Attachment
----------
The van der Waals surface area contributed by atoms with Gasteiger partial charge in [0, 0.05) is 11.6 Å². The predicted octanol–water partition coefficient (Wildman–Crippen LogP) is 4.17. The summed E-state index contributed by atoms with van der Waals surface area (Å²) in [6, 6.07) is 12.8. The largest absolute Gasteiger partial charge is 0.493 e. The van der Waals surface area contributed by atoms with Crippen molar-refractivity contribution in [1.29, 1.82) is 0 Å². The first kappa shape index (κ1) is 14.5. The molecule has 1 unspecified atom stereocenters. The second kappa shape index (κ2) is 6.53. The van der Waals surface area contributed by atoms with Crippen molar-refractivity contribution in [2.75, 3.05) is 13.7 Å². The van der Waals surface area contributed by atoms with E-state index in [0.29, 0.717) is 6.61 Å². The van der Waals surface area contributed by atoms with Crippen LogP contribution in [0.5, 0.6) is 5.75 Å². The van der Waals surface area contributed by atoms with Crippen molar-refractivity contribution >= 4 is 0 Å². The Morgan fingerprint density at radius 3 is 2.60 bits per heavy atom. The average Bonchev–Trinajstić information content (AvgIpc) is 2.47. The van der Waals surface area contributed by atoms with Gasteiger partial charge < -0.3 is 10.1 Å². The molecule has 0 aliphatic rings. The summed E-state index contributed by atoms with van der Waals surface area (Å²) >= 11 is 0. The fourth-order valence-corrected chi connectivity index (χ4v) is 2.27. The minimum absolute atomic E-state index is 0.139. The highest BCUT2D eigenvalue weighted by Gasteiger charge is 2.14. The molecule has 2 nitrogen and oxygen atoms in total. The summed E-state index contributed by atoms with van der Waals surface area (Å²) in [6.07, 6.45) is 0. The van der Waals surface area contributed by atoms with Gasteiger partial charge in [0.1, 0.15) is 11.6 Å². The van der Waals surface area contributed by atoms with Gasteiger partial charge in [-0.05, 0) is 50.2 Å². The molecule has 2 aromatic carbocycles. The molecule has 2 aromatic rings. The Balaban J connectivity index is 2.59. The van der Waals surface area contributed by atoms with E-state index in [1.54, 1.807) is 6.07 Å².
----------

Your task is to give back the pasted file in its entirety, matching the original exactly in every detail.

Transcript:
The van der Waals surface area contributed by atoms with Gasteiger partial charge in [0, 0.05) is 11.6 Å². The predicted octanol–water partition coefficient (Wildman–Crippen LogP) is 4.17. The summed E-state index contributed by atoms with van der Waals surface area (Å²) in [6, 6.07) is 12.8. The largest absolute Gasteiger partial charge is 0.493 e. The van der Waals surface area contributed by atoms with Crippen molar-refractivity contribution in [1.29, 1.82) is 0 Å². The first kappa shape index (κ1) is 14.5. The molecule has 1 unspecified atom stereocenters. The second kappa shape index (κ2) is 6.53. The van der Waals surface area contributed by atoms with Crippen molar-refractivity contribution in [2.75, 3.05) is 13.7 Å². The van der Waals surface area contributed by atoms with E-state index in [0.29, 0.717) is 6.61 Å². The van der Waals surface area contributed by atoms with Crippen LogP contribution in [0.5, 0.6) is 5.75 Å². The van der Waals surface area contributed by atoms with Crippen molar-refractivity contribution >= 4 is 0 Å². The Morgan fingerprint density at radius 3 is 2.60 bits per heavy atom. The average Bonchev–Trinajstić information content (AvgIpc) is 2.47. The van der Waals surface area contributed by atoms with Gasteiger partial charge < -0.3 is 10.1 Å². The molecule has 0 aliphatic rings. The summed E-state index contributed by atoms with van der Waals surface area (Å²) >= 11 is 0. The fourth-order valence-corrected chi connectivity index (χ4v) is 2.27. The minimum absolute atomic E-state index is 0.139. The highest BCUT2D eigenvalue weighted by Gasteiger charge is 2.14. The molecule has 2 nitrogen and oxygen atoms in total. The summed E-state index contributed by atoms with van der Waals surface area (Å²) in [6.07, 6.45) is 0. The van der Waals surface area contributed by atoms with Gasteiger partial charge in [0.1, 0.15) is 11.6 Å². The van der Waals surface area contributed by atoms with Gasteiger partial charge in [-0.05, 0) is 50.2 Å². The molecule has 2 aromatic carbocycles. The molecule has 2 aromatic rings. The Balaban J connectivity index is 2.59. The van der Waals surface area contributed by atoms with E-state index in [1.54, 1.807) is 6.07 Å².